• Exterior doors and windows should be closed for 24 hours before testing
  • All interior doors should be open during the test (including closets)
  • Don’t clean or dust the day before or during the test
  • Don’t cook for 12 hours before or during the test.
  • Temperature inside the home should be between 60-80 degrees
  • The HVAC should be running if it’s available, so the air is thoroughly mixed.

Testing for mVOCs to detect mold is a unique concept, because mold gives off these VOCs when it is active and growing.  If a water source dries up and the mold dries up, mVOCs are no longer produced.  In addition, the production of mVOCs is not constant throughout the life cycle of the mold(s).  However, since mVOCs are light vapors, they can even be detected through air barriers or moisture barriers that are used for home sheathing, meaning that it’s possible for  mVOCs from mold growing on the backside of siding or cladding material to be detected inside the home.

How are the samples tested for VOCs in the lab?  

VOCs are analyzed by gas chromatography/mass spectrometry, but the canisters and tubes require different preparation steps.  

How are mVOC levels interpreted?

Many VOC reports are measured in nanograms per liter (ng/l), and although it’s very small (if measuring water it is parts per trillion), the difference between for example, 3 and 20 ng/l is the difference between negligible mold growth and significant mold growth, for hypersensitive individuals (see pages 6 and 8 of a sample air survey report by Fike Analytics).  Some reports such as Home Air Check will also place your results in a curve relative to other homes/buildings (see page 3 of the sample report).  

How do mVOC levels correlate with other forms of air testing for mold?

Home Air Check is a form of active air sampling, which draws air through the tubes.  There is also passive air sampling, which allows normal air currents to pass into the sorbent material, and by at least one study was found to correlate more closely with airborne fungal concentrations (spore counts).  Passive samplers are more typically used in industrial sites, however, where the sample device is left in place for weeks or months (like on the fenceline of a chemical plant to establish exposure of the surrounding community to VOCs).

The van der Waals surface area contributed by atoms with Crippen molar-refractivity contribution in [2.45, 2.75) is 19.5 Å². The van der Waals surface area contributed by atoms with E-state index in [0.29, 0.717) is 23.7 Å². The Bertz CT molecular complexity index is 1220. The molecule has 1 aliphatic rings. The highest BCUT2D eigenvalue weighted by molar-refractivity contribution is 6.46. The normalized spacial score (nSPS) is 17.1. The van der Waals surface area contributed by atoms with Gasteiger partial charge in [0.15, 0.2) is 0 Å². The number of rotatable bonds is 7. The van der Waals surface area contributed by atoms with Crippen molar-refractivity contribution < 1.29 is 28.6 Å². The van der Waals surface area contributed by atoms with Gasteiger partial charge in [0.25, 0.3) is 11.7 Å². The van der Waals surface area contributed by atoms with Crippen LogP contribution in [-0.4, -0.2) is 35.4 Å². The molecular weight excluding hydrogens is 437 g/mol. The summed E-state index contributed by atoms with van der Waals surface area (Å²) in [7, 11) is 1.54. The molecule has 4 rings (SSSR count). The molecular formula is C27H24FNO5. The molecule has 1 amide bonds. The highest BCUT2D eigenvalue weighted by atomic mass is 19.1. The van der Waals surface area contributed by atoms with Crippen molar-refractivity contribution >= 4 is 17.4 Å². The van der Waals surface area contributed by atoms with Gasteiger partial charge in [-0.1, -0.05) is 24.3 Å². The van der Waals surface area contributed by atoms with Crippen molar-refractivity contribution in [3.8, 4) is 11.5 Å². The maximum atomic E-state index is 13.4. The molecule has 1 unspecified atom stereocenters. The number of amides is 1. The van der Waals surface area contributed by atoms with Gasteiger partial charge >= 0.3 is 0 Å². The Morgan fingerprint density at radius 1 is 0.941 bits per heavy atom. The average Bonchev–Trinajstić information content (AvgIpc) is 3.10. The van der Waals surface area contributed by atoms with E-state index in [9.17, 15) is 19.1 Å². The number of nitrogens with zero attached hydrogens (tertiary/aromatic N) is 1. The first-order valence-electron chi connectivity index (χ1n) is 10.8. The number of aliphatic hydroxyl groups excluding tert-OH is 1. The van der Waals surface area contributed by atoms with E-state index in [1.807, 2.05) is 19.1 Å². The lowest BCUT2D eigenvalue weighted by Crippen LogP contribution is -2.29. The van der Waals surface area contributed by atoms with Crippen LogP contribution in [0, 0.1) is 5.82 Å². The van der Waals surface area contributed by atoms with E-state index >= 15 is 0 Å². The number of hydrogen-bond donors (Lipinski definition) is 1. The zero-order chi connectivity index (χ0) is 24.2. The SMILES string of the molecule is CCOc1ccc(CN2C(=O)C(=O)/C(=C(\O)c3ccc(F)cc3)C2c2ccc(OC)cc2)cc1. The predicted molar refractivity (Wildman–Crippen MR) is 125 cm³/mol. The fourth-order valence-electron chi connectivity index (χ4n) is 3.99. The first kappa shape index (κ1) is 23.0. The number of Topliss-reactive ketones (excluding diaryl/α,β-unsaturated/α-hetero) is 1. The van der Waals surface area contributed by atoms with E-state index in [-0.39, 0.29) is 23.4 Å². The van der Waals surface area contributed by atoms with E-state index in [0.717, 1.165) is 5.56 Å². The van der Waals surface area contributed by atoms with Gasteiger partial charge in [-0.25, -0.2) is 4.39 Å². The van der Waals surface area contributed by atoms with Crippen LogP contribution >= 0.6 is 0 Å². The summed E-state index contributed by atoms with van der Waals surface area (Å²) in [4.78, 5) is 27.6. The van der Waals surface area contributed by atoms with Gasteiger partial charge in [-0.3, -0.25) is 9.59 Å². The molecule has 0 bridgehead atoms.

In any case, mVOC testing can’t pinpoint where the mold is, and that’s why some inspectors don’t believe it’s worth homeowners’ money.  If mold spores were not detected in an air sample but odors or other signs point towards mold growth in a building, then mVOC sampling may be warranted. MVOCs were found to pass through poly sheeting while spores cannot. (MiraMold VOC testing) The real detective work is in a thorough examination for signs of leaks and high humidity, which mold needs in order to grow.  Is mVOC testing appropriate for you/your home?  Certain companies such as Enthalpy Analytical and Fike Analytical use mVOC, total VOC and dust sampling to give a total picture of what occupants are exposed to in the home environment.  We would say it’s an additional tool for determining if there’s a hidden problem (Are there any new mold detectors on the market?), and like the airport scent detectors, the real-time mobile version of this technology (zNose) could become as accessible and practical as walking a trained dog through your home, or using an infrared camera, to detect where that mold is hidden.  

Photo by Anne Nygård on Unsplash

Insulating drafty windows makes a difference in air quality, not just energy savings!

Insulating drafty windows makes a difference in air quality, not just energy savings!

When you’re trying to make a whole house less drafty, you should go for the low-hanging fruit first.  That means big ol’ holes in the walls, floor or ceiling (like this disconnected register) come first.  If you don’t have any big holes, you can start on the smaller ones–and sometimes the smaller ones can add up.  That was the case in my sunroom.